Instinctively, the body knows when it is not getting access to the nutrients it needs, whether those nutrients are from vitamins, minerals, amino acids or some other component of a well-balanced diet. Over the years, it has become apparent that many people who start an all vegetable and fruit diet develop fierce cravings for refined sugar. Sugar mimics the ability to feel good that would normally be produced by the amino acid glutamine, which is primarily found in animal foods. Once deprived of chicken, fish, pork, beef or other animal foods, the cravings become intense and sugar, that old familiar friend, shows up more and more. Many vegetarians will opt for cookies, cake, chocolate or some other dessert item for a meal instead of allowing even a taste of egg, dairy or fish into their mouths. In a book I’m working on with former vegetarians, one woman told me that she actually ordered birthday cakes on a weekly basis during her time as a vegetarian because the sugar cravings were so strong. Other similar stories have been reported.
Where vegetarianism really becomes an eating disorder, though, is in its focus on avoiding animal foods to the point that many vegetarians will opt for highly processed junk and non-food items just to avoid eating an animal food. Like all natural beings, humans are intended to thrive on the foods that have existed alongside us since the beginning of our existence. Consuming factory items that are completely devoid of nutrients and adding nutrient-depleting sugar on top of it is a recipe for disaster.
All of the examples cited in this article are only a small piece of the puzzle as to why so many people, after experiencing initial successes with all vegetable diets, eventually begin to feel crappy, depressed, develop allergies and often even cancers and heart disease. People following these diets often have the highest rates of infertility and children with autism even when vaccinations, which I am not a proponent of, are not in the picture.
This is precisely where the eating disorder begins to show itself. Just because something worked for you in the past, doesn’t mean it will work for the rest of your life. And if you find yourself no longer eating food just to make a political statement, then perhaps it’s time to reassess your values. However, the opposite is often true. Many people who pursue the vegetarian lifestyle have positioned themselves as somehow inherently superior to their meat-eating counterparts. What may have started out as a quest for health has become an obsession and reason for violence against other humans.
The case of 27-year old Meredith Marie Lowell, a woman who allegedly hired a hit man on Facebook to kill a fur-wearer in her neighborhood, is a perfect example of a dietary lifestyle turned into a mental illness. I would love to say that she is in the minority here, but I doubt it. On Care2, a website frequented by many vegans, where I originally read the article about Ms. Lowell, any article bringing awareness to animal cruelty immediately gets bombarded with hundreds of comments from vegans screaming death to people who abuse or eat animals (even ethically raised ones). However even several days after the article about Ms. Lowell’s case was posted, there were barely 20 comments. Most of the ones there were from the meat-eaters who frequent the forum expressing pity for the woman and asking where all the vegans who normally post about compassion were. This is only one recent case, but I have experienced many more over the past 20 years.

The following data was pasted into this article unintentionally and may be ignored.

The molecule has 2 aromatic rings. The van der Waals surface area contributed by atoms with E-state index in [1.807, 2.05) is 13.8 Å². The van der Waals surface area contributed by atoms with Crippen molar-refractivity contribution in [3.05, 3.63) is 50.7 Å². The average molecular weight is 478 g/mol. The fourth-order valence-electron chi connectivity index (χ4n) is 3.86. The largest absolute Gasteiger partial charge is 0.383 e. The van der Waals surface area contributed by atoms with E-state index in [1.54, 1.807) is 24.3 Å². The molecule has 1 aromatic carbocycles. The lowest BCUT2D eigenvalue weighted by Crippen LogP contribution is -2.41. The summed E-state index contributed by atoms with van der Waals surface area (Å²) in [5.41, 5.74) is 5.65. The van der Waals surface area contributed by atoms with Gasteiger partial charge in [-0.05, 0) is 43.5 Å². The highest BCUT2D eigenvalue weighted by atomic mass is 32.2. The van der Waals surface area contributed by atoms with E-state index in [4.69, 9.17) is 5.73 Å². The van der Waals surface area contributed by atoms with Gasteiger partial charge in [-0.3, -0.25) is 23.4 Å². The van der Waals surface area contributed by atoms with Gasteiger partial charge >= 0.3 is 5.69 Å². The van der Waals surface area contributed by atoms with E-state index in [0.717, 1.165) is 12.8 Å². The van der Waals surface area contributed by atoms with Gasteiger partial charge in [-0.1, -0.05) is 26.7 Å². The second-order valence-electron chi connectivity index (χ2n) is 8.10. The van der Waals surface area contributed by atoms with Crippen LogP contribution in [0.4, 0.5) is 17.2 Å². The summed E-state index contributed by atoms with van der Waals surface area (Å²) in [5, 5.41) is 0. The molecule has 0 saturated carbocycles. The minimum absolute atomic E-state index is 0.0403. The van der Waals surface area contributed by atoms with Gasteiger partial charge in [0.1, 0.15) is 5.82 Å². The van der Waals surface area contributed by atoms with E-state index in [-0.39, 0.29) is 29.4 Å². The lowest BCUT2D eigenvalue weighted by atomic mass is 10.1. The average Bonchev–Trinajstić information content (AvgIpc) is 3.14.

The bottom line is that when it comes to clean food, any real food can be considered clean or unclean depending on how you want to look at it. As discussed above, eating only vegetation can accelerate toxin and heavy metal absorption. On the other hand, while animal foods are often perceived as unclean, they provide a vital cleaning function in moving food through the body and allowing receptor sites to absorb the appropriate nutrients. If a diet is clearly not giving you the health results you want, you should be willing to open your mind to changes based upon new information as it is presented to you instead of clinging to an ideology.
There are so many more ways in which the clean food myth has damaged our relationship with food, however, I will close here with this thought:
We are ever-changing beings from different ethnic and cultural backgrounds, living in variable climates (mostly) and reaching different stages of life where different nutrients are required. How can we be expected to adhere to the same exact diet for the rest of our lives?
About Adrienne Hew
Adrienne Hew is a Certified Nutritionist and the Nutrition Heretic Podcast Host, but is best known online as an author of the Amazon Top 100 Bestseller 50 Ways to Eat Cock: Healthy Chicken Recipes with Balls! Receiving a certificate in Chinese dietetics in 2002 and her degree as a Certified Nutritionist in 2004, she has helped many clients and workshop attendees to decode their own health dilemmas by understanding the inconsistencies in conventional nutritional dogma. She currently resides in Hawaii with her husband and two children.